Last Thursday I was working on the project, trying to get the Bluetooth serial link working. I was having a lot of trouble… it just didn’t make sense; I could get something transmitted, albeit garbage, only if I choose a baud rate much lower than it should have been. Then of course later – after hours of fruitless effort – I was chatting to Rob online and he mentioned that the clock might not be properly configured. Sure enough, he’d left it on the default setting, the 8MHz internal oscillator with 1/8th divider. No wonder I couldn’t get anything to work via serial, given the clock rate was a sixteenth of what I was expecting. I should have thought about it earlier; I was starting to figure in that direction, but all too slowly…
Of course, when I went to change the clock, I messed it up. There’s half a dozen different options, with many suboptions of those. “External clock” was what we wanted, so I choose that. Whoops. The problem with electronic engineers is that they often say what they mean, not mean what they say. Obviously “external clock” is very generic, and is perfectly accurate. Unfortunately, in this case when they say “external clock” what they really mean to say is “external, single-pin input, digital clock with 2% tolerance”. Whoops. We’re using a crystal oscillator, so the correct setting is full-swing oscillator.
And of course the programming interface is retarded and doesn’t provide self-clocking, so once you’ve miss-configured the clock you can’t do anything, short of pulling apart the circuit and building the clock it’s expecting. Which is what Rob did the next day when I went round to his place to work on it. It took quite some time to get it working… even though the CRO said the signal was good when we simply provided one on one side of the crystal, the AVR disagreed. Only when the crystal was removed did it work, and even then only after a bit of tweaking. And then when we did set it to the correct thing, and solder the crystal back in, it didn’t want to work… long story short, the programming speed selected (~600Hz) was too slow, apparently… cranking it up into the kHz yielded correct results. Bizarre.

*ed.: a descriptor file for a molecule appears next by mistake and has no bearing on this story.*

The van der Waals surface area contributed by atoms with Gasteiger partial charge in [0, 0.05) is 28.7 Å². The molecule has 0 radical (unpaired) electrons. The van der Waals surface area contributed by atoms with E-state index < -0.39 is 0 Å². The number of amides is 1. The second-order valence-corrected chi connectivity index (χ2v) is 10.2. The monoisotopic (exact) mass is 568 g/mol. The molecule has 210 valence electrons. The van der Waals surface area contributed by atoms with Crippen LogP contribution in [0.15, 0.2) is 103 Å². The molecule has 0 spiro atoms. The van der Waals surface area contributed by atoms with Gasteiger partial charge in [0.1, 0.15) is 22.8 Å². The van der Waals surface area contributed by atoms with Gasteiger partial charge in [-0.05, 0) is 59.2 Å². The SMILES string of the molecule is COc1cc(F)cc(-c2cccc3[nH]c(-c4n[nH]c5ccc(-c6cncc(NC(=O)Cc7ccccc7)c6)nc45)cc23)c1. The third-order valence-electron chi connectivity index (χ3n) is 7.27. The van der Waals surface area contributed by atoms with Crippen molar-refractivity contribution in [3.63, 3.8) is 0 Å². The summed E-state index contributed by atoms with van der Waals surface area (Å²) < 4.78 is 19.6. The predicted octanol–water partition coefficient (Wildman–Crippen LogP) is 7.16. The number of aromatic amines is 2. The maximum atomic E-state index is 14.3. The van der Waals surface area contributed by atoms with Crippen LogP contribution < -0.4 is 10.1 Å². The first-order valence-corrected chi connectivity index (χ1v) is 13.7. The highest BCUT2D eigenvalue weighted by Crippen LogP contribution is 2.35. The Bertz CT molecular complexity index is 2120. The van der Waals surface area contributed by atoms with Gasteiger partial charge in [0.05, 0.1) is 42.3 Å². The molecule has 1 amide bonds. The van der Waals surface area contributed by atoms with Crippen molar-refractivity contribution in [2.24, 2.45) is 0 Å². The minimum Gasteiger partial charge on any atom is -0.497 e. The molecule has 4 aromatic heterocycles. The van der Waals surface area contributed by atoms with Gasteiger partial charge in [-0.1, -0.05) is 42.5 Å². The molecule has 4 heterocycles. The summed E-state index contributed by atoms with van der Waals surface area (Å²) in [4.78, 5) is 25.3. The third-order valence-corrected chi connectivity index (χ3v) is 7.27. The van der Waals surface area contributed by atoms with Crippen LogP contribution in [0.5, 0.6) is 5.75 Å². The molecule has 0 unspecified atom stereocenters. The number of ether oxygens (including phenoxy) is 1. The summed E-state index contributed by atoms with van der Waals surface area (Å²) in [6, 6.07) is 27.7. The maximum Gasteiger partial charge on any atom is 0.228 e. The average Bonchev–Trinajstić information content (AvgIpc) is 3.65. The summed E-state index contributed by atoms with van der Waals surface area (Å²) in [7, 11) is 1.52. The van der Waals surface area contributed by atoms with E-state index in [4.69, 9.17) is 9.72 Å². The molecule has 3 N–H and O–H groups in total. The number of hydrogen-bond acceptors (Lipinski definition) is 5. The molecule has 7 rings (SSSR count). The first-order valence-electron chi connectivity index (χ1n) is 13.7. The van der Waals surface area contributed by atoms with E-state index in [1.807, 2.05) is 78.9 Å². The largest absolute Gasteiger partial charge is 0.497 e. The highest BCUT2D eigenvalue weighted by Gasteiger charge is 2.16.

After that, we could actually get onto the work that was meant to be done the previous day – getting the Bluetooth connection working. Given the correct clock rate for the AVR, success was quick. Albeit fleeting… for some reason the Bluetooth module kept locking up. The test driver for it just wrote a static string to it in an endless loop. No matter what baud rate we used, it sooner or later locked up. The whole process was made all the more complicated by the fact that the only way to configure the Bluetooth module is by connecting to it via Zterm on my computer and entering the appropriate AT commands. I’ve now got those down pat, but it’s very frustrating trying to race the stupid module to reconfigure it before it locks up.
I’m still not sure what the stupid thing’s problem is… I suspect it’s a buffer overflow. There is a warning in the reference material somewhere about that; overflowing the internal data buffer will render the module unusable until it’s reset, which we can only do by hand by doing a full power-cycle. And even then it sometimes comes back up locked up, or otherwise acting strangely. But it certainly seems the most likely hypothesis; if we put in a significant delay, so that we’re only sending at hundreds of baud, and never more than a few hundred characters at a time, it seems to be reliable.
So the problem now is knowing when the buffer is approaching full… the transmission speed is going to be rather low while we’re in the air, with distance and interference, so buffer overflow certainly will be a problem. There doesn’t seem to be any real method for determining any status info like that… it doesn’t look good for our wireless connection. :(